Regular-season awards: THT’s picks

The Baseball Writers Association of America will roll out its awards results beginning Monday, Nov. 14. To whet your appetite—and give a contrasting, sabermetrically flavored view—we asked THT’s contributors to make their selections for each league’s four big awards—MVP, Cy Young, Rookie of the Year and Manager of the Year.

Fifteen voters made their choices, and now it’s time to open the envelopes and reveal the winners.

In the American League, one thing is clear: It was a good year to have a first name starting with “J.” Every AL vote for MVP, Cy Young and Manager of the Year went to someone with that first initial, and the plurality of the Rookie of the Year votes did, too. There was more variety in the National League, though “M,” “C” and “K” did well at the polls. (This is starting to feel like an episode of “Sesame Street.”)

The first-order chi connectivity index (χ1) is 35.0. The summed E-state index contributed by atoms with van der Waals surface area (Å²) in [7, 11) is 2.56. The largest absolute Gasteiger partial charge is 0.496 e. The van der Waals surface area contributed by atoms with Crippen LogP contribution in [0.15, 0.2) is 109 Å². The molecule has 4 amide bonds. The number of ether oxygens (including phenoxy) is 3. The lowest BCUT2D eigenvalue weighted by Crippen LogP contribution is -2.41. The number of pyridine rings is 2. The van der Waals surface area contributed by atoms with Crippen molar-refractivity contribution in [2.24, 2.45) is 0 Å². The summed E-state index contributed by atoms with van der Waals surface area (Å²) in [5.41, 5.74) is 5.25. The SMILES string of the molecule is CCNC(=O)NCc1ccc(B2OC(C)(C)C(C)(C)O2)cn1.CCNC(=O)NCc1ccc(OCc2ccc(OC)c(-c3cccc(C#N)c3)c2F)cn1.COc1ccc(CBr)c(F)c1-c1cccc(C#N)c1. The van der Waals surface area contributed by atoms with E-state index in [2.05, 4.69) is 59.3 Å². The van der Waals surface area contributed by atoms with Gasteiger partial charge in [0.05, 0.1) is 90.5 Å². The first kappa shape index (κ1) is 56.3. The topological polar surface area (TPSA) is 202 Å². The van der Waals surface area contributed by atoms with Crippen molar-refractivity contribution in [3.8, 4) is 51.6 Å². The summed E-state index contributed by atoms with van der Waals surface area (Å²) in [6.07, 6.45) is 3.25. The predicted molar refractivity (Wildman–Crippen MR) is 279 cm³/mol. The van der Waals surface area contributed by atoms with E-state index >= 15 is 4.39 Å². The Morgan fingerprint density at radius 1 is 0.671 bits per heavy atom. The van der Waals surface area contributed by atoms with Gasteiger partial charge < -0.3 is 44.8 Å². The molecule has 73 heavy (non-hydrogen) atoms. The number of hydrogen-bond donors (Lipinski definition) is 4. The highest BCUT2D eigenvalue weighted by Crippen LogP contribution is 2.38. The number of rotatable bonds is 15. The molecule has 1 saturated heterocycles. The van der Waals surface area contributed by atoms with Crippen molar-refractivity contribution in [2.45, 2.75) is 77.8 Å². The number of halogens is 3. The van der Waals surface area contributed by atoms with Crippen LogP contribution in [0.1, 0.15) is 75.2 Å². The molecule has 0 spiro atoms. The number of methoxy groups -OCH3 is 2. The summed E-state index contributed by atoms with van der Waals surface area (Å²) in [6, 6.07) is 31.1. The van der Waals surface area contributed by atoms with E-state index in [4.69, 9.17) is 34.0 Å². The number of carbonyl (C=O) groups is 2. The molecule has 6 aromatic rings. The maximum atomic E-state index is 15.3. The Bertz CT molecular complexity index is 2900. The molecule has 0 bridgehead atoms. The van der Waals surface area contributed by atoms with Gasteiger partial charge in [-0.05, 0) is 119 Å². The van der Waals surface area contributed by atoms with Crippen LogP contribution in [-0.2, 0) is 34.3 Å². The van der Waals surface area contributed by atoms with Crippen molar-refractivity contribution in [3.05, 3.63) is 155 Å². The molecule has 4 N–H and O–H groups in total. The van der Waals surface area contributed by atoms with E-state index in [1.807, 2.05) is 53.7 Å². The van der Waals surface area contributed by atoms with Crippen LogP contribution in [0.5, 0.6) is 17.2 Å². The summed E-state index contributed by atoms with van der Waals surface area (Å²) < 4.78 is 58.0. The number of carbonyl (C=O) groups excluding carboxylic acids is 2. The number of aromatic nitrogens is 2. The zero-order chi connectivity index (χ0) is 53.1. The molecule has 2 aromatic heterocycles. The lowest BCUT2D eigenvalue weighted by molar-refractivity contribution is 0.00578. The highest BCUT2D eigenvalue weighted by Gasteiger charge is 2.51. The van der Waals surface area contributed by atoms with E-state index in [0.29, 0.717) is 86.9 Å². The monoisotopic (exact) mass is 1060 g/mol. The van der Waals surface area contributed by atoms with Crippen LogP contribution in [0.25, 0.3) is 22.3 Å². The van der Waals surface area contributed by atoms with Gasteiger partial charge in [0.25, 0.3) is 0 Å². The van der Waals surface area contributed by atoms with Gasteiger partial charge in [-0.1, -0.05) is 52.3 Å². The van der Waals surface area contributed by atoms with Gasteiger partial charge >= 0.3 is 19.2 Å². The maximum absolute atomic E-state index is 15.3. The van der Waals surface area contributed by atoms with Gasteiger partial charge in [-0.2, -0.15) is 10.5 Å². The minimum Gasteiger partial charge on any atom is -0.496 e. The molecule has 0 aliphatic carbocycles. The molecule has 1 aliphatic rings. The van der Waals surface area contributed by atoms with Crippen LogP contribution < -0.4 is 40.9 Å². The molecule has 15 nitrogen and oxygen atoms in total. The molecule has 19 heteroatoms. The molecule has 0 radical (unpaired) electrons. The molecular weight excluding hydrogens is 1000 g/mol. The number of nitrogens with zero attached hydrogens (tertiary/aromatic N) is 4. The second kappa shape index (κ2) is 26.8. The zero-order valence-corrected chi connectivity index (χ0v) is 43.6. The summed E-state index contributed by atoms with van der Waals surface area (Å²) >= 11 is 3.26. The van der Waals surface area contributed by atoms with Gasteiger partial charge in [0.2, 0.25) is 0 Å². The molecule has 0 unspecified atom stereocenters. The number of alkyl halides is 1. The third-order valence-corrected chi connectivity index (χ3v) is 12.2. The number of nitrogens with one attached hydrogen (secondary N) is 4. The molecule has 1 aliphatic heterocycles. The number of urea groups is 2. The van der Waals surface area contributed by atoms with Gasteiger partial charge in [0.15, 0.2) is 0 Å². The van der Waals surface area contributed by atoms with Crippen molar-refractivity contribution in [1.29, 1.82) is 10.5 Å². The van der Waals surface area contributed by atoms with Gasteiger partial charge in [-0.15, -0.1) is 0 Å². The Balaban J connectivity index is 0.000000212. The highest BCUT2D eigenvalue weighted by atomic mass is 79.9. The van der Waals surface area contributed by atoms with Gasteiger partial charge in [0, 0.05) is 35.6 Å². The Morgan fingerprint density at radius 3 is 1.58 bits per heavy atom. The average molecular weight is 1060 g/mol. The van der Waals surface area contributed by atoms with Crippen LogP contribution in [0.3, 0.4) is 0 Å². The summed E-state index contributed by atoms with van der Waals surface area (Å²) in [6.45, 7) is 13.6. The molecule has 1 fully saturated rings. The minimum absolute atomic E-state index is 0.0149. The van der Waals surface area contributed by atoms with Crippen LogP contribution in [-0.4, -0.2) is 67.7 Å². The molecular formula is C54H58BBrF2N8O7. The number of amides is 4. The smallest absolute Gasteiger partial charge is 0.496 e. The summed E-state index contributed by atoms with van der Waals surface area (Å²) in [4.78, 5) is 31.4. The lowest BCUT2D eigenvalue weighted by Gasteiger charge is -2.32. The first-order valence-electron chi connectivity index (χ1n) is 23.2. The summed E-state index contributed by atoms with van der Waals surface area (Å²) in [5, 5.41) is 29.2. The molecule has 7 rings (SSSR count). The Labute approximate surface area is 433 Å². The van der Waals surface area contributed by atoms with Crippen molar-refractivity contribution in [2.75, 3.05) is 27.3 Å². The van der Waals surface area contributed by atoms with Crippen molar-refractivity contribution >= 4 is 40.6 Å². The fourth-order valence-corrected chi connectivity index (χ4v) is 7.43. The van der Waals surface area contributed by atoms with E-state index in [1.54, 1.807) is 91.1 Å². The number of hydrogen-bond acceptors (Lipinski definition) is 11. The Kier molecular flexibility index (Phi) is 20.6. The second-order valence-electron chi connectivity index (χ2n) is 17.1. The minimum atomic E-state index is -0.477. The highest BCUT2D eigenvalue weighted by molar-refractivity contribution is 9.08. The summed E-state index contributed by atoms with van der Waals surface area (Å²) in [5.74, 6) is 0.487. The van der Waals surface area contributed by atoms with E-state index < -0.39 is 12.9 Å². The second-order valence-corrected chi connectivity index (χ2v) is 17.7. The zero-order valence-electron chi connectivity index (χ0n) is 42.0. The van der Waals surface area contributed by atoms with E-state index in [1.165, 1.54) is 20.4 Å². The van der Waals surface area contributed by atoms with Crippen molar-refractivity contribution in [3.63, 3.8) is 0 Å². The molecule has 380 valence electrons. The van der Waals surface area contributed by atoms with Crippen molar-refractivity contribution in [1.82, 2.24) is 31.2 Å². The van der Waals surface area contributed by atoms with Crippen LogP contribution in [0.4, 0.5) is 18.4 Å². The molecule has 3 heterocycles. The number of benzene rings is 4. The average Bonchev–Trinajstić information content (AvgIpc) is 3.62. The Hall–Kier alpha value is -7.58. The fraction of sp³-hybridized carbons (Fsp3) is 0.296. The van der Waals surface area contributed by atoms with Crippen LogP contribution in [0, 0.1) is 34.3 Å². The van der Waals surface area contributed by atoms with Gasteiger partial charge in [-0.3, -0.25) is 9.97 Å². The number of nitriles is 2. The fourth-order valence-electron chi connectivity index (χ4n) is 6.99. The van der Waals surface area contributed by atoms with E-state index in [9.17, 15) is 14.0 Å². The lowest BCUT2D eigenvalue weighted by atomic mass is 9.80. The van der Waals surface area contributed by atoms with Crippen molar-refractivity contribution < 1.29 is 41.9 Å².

AL Cy Young

Let’s look first at the one unanimous decision , which was for the AL Cy Young. Justin Verlander captured every vote, which is about as shocking as spying Cookie Monster eating a cookie. (Might as well continue the theme.)

Winning the pitching Triple Crown (wins, ERA and strikeouts) typically leads to a dominating finish in the polls, and 24 victories, a 2.40 ERA and 250 Ks (in 251 innings pitched)—along with league-best hits-per nine (6.2), WHIP (0.920) and ERA+ (170)—cemented Verlander’s case.

CC Sabathia edged him out in FIP (2.88 to 2.99), xFIP (3.02 to 3.12) and fWAR (7.1 to 7.0), but those gaps are very slight. And some will point to Verlander’s unsustainable .236 BABIP (vs. Sabathia’s slightly high .318), but can we hold good luck against him? Not in the eyes of THT voters.